Connie’s Birth Story: voicing your fear and letting it out

“I really just feel like, ‘I did that?! I can do anything.'”

In Episode #19 of The Positive Birth Story Podcast, Connie shares her beautiful story. She talks about the power we hold inside of ourselves, explaining that it’s a power so strong it can feel frightening to come face to face with it during labour.


The Positive Birth Story Podcast features empowering & positive stories about birth. Swedish midwife Åsa Holstein shares her in-depth knowledge of birth and speaks to brave women who share their personal stories. This is a podcast with women for women about the super power that resides in all of us. Find all episodes of The Positive Birth Story Podcast here.

This Silence Must be Broken

“May we teach our children that speaking out without the fear of retribution is our culture’s new North Star.” – Laura Dern

It is absurd that in the 21st century, a culture of silence leaves women and girls without certain rights. Some call it tradition, but I shall call it by its name – oppression.

I grew up in a conservative community in Zimbabwe where we were not allowed to discuss other people’s lives. Women were butchered in their own homes. They would yell for help, but their neighbors would shut the doors and mind their own business. Girls were forced to leave school and work as domestic helpers, or worse, be married to older men. These violations of rights have been going on for too long, and what upsets me the most is our collective inability to break the silence. People might say it’s ‘culture’, but what they don’t realise is that this is oppression and it has to stop.

I remember vividly the time in high school when I stood up to a boy who had been forcibly taking my food and making jokes about me.  Everyone revered him as a super hero – girls like myself would suffer in silence and allow him to torment them. One day, I chose to be different and shook off the dust of fear. Since that moment, I assured myself that I would use my voice and stand up for justice whenever I could.

I have younger sisters and when I look at them and the society they are growing up in, my heart bleeds. I sometimes wonder if I am influential enough to effect meaningful change, but still I choose to break the silence by raising my voice. As the old adage goes, ‘it always seem impossible until it’s done’. I hope that one day everyone who is being silenced will be able to speak out loudly and freely.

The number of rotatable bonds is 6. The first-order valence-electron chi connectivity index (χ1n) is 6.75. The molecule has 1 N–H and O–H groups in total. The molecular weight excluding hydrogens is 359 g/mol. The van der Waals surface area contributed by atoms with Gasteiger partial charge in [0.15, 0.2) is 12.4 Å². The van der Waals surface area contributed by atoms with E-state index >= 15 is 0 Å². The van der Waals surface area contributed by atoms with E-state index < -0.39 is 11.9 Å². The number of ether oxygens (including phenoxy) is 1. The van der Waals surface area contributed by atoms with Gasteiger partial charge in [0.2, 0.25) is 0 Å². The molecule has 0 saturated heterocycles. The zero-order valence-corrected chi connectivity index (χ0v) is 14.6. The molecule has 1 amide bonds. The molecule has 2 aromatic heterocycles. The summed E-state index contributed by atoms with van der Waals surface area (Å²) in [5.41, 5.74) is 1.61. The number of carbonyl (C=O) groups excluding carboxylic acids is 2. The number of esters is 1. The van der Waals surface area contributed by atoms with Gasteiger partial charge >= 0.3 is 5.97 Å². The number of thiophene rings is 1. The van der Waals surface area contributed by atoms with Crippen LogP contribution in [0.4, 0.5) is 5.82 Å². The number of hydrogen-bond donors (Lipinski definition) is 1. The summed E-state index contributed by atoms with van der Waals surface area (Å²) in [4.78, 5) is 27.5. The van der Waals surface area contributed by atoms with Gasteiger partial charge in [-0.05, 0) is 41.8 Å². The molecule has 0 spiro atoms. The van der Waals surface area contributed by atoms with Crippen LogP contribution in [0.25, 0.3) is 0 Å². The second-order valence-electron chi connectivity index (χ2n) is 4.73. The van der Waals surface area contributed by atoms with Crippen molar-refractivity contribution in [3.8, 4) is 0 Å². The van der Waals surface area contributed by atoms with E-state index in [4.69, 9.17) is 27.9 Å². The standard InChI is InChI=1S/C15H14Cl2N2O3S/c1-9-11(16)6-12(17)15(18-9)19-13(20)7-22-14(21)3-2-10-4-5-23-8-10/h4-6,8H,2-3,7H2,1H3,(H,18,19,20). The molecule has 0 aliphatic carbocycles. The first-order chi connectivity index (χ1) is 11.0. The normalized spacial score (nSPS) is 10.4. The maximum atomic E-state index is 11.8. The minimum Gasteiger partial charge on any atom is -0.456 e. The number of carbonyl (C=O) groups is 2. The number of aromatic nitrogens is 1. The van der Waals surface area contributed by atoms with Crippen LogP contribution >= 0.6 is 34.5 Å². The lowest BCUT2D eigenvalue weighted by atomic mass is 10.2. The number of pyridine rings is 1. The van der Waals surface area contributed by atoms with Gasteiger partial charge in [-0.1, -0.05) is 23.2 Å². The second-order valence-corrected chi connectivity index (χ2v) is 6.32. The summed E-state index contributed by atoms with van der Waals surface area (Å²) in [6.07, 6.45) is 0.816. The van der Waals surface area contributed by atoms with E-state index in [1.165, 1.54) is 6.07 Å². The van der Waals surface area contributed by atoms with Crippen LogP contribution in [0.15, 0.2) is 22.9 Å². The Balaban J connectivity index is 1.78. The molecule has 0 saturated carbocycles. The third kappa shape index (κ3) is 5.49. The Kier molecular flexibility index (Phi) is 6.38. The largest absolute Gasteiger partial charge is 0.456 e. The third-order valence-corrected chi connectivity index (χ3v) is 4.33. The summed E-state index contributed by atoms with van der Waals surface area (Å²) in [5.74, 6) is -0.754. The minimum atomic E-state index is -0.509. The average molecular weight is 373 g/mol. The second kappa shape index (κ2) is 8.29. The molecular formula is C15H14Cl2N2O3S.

Oppressed people are silenced through being denied a platform to voice their experiences. They may fear being ostracised if they do speak up. Those who experience suffering usually have difficulty in communicating what they are going through, and this is made worse if people exist within a system that does not allow them space to express themselves. Such is the scenario in many parts of my country.

The most common problem in my community is domestic violence. Far too many women are physically abused by their partners on a daily basis. Sadly, only a handful are able to report their cases, reveal the truth and follow the procedure to attain justice. This is mostly due to the fact that many women are not financially independent and so fear being stranded – sometimes with children to care for – if they put their abusive partner behind bars. As an result, women are suffering in silence.

The absence of space for cases of abuse against women and girls to be articulated means that abusers continue to have the upper hand. Recently, in my community, there has been a case of a young girl – aged 15 – who was impregnated by her stepfather’s son. The girl became terrified after being threatened at home, and so she told members of the community who were quizzing her that it was actually her boyfriend who impregnated her. To see such a lack of justice is heartbreaking, and I’m so tired of it.

It is my desire that one day, those who are being silenced will be able to speak up. As it stands, oppressors are benefiting from the fact that victims have no space or support to stand up for themselves. We have to ensure that the oppressed are heard, in Zimbabwe and all over the world.

How Smart Phones are Fueling Sexual Violence in DRC

Two words any smart phone user fears: Low Battery. But what if each time we powered up our smart phones, the power of a child who helped to make our devices was taken away? That is the sacrifice that children such as 4-year-old Monica make in the Cobalt mines of the Democratic Republic of Congo, where she searches for minerals used to create Lithium-ion batteries.

Exposure to sexual violence and dangerous working conditions are more than just side effects of the demand for smart devices, they reveal a public health crisis powered by international enterprise, armed conflict, and modern day slavery.

According to UNICEF, 40,000 children work in Cobalt mines in the southern Katanga province of the DRC. Unable to attend school, these child laborers are exposed to violence and little-known Cobalt Lung, a potentially fatal disease caused by inhaling hard metal debris.